Rhode Island’s per Capita Property Taxes are 7th Highest in the U.S.
According to the Tax Foundation’s relevant tax map, government entities in Rhode Island collect the equivalent of $2,431 from every man, woman, and child in the state in property taxes. Of course, many of those men, women, and children live on the same property (and some have more than one), so the per family amount is much higher.
One problem with the property tax is that it goes directly to the price of the house you can afford. With most people buying their houses with mortgages and building tax payments into their mortgage payments, this increase is direct, indeed. High property taxes can also have the perverse effect of shifting more of the tax burden onto lower-income residents, as the effect of the taxes is higher on more-expensive homes, suppressing their value and thus shifting the weight of a town’s valuation away from the high end.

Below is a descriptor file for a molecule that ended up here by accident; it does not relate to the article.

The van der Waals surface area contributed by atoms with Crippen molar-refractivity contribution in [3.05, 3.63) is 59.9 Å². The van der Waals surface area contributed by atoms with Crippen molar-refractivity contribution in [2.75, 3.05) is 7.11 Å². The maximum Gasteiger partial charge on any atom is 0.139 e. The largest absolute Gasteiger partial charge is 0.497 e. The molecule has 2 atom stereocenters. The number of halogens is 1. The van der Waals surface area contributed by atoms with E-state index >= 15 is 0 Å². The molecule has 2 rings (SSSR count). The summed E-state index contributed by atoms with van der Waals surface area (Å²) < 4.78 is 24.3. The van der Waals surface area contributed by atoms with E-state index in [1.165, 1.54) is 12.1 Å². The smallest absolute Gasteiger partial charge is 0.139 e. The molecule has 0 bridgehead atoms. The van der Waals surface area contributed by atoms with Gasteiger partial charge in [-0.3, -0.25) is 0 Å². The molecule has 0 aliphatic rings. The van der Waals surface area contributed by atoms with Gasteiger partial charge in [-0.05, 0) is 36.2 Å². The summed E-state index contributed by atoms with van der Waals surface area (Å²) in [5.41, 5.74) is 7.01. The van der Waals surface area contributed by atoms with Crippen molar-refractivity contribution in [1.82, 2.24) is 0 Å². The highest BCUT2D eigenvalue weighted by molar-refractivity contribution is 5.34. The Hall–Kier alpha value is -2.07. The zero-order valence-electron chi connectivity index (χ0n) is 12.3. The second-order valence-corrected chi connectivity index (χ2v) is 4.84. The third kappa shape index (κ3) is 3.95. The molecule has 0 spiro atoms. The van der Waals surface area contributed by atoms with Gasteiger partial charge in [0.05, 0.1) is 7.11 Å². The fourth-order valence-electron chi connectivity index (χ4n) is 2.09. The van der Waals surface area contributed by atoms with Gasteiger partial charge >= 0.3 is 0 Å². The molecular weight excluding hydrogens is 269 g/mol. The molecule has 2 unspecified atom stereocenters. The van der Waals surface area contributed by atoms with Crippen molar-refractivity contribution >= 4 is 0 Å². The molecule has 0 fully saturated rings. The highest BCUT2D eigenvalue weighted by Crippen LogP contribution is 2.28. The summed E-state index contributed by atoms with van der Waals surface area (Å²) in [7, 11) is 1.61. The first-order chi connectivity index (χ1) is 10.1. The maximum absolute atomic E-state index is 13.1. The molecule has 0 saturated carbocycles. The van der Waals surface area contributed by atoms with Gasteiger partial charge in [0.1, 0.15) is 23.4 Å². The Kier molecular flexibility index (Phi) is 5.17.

On the other hand, taxing property is a relatively even and straightforward way to collect taxes. It also tends to shift emphasis to local government. Paying more in property taxes and less in other, typically statewide, taxes so that government activities are handled closer to the taxpayer and voter is arguably a worthwhile tradeoff. Note that New Hampshire is number 2 on the Tax Foundation’s map (at $3,362) and not very far from number 1 New Jersey (at $3,378).
Property taxes also distort the economy less than sales taxes and are less invasive than income taxes.
The conservative response to this map, therefore, could reasonably be that it’s only more evidence that other taxes in Rhode Island should be reduced.